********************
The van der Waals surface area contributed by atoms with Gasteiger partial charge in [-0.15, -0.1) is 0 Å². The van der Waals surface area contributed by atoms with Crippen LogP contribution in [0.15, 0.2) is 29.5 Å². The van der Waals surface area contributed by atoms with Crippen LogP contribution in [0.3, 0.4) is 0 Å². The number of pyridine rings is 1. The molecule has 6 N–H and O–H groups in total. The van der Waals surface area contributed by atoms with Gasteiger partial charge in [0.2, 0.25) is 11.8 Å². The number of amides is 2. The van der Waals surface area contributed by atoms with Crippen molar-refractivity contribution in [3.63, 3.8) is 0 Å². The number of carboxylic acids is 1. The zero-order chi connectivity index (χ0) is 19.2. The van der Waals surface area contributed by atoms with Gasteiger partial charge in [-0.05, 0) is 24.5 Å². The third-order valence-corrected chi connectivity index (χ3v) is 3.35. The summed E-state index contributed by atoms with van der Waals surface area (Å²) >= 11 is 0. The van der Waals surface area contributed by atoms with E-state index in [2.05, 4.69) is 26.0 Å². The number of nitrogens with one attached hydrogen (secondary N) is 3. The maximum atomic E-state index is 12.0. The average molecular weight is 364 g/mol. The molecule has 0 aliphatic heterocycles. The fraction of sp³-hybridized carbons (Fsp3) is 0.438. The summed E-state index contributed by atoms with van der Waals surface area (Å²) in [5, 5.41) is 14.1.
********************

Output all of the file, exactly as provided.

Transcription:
The van der Waals surface area contributed by atoms with Gasteiger partial charge in [-0.15, -0.1) is 0 Å². The van der Waals surface area contributed by atoms with Crippen LogP contribution in [0.15, 0.2) is 29.5 Å². The van der Waals surface area contributed by atoms with Crippen LogP contribution in [0.3, 0.4) is 0 Å². The number of pyridine rings is 1. The molecule has 6 N–H and O–H groups in total. The van der Waals surface area contributed by atoms with Gasteiger partial charge in [0.2, 0.25) is 11.8 Å². The number of amides is 2. The van der Waals surface area contributed by atoms with Crippen molar-refractivity contribution in [3.63, 3.8) is 0 Å². The number of carboxylic acids is 1. The zero-order chi connectivity index (χ0) is 19.2. The van der Waals surface area contributed by atoms with Gasteiger partial charge in [-0.05, 0) is 24.5 Å². The third-order valence-corrected chi connectivity index (χ3v) is 3.35. The summed E-state index contributed by atoms with van der Waals surface area (Å²) >= 11 is 0. The van der Waals surface area contributed by atoms with E-state index in [2.05, 4.69) is 26.0 Å². The number of nitrogens with one attached hydrogen (secondary N) is 3. The maximum atomic E-state index is 12.0. The average molecular weight is 364 g/mol. The molecule has 0 aliphatic heterocycles. The fraction of sp³-hybridized carbons (Fsp3) is 0.438. The summed E-state index contributed by atoms with van der Waals surface area (Å²) in [5, 5.41) is 14.1.